Ossifying the method "labeling" is to make a problem where there doesn't need to be one; it's a method of accomplishing satipatthana, nothing more. If it doesn't suit your mind, do something else. Satipatthana must be skillfully applied in ones own case - it's inadvisable to simply collect a laundry-list of methods from others and apply them by rote, you know?

Come to an understanding of what a given method is doing with respect to satipatthana, and pay attention to results. Fiddle around.

:heart:

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reflection
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Re: Bare Awareness and Right Concentration?

Postby reflection » Fri Apr 12, 2013 2:28 am

Labeling can be useful, and it can be a hindrance. As daverupa pointed out, try out and see. I mainly note the hindrances when they are so strong I find it hard to recognize them. That way labeling demands me to see better what is going on. But I also use other labeling at times. However, I agree it can never really describe what is going on, only very roughly. And it in itself is yet another object, moving the mind further away from one-pointedness. But there are people who swear by it. So see for yourself. I'm not claiming to know what's best for you.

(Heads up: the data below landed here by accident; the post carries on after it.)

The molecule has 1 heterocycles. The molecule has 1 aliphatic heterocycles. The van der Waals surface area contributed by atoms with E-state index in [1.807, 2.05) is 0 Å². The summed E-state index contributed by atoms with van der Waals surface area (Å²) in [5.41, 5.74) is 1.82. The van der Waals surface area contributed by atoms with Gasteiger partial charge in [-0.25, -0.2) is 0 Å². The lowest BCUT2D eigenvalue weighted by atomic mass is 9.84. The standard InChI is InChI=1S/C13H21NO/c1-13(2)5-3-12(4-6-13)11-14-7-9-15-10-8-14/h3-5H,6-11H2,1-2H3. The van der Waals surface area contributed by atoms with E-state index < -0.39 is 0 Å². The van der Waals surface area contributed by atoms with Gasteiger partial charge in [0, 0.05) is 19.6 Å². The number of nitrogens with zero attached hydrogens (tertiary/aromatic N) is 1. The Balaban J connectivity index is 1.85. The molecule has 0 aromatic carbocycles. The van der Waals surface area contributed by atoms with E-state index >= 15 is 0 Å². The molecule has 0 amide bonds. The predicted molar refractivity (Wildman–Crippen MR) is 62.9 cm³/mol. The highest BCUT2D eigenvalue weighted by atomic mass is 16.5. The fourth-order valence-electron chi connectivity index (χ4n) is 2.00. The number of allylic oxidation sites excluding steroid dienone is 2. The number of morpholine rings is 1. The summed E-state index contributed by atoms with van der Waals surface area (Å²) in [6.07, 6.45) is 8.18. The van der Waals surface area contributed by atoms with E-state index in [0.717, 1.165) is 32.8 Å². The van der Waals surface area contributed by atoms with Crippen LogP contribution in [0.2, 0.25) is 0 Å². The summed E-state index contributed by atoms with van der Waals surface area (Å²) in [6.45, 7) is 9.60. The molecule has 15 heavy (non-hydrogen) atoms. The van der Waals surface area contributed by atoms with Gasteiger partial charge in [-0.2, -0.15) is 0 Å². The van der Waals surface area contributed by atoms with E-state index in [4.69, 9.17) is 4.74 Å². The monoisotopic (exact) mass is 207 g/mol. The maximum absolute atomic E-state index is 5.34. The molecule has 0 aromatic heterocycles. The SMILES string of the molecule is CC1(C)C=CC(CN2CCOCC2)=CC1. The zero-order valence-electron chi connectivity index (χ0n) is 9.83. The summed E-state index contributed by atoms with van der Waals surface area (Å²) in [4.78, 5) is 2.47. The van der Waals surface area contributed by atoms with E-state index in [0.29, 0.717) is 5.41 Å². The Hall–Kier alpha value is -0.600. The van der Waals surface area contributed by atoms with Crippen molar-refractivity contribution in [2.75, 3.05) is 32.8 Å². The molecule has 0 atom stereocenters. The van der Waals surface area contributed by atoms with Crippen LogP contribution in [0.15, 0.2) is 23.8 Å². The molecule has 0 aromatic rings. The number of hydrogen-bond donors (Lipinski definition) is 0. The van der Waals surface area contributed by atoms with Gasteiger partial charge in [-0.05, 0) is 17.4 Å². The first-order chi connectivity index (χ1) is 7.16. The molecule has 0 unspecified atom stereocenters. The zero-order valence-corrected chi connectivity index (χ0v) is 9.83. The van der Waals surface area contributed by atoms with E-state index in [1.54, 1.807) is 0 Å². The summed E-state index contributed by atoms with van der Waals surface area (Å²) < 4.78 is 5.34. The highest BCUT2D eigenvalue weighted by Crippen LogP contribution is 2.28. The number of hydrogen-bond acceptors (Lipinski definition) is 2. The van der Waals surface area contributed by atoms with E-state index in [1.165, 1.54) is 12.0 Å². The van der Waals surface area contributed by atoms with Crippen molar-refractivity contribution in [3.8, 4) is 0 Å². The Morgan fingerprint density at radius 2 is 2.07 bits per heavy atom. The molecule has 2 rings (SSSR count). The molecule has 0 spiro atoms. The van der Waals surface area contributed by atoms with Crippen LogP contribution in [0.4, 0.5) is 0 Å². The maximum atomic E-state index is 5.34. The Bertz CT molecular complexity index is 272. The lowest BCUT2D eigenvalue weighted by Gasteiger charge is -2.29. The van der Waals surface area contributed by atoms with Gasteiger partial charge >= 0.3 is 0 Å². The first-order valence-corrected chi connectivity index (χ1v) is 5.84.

Love! :buddha1:
Reflection

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Bhikkhu Pesala
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Re: Bare Awareness and Right Concentration?

Postby Bhikkhu Pesala » Fri Apr 12, 2013 5:48 am

• • • • (Upasampadā: 24th June, 1979)

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Mojo
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Re: Bare Awareness and Right Concentration?

Postby Mojo » Sat Apr 13, 2013 12:17 am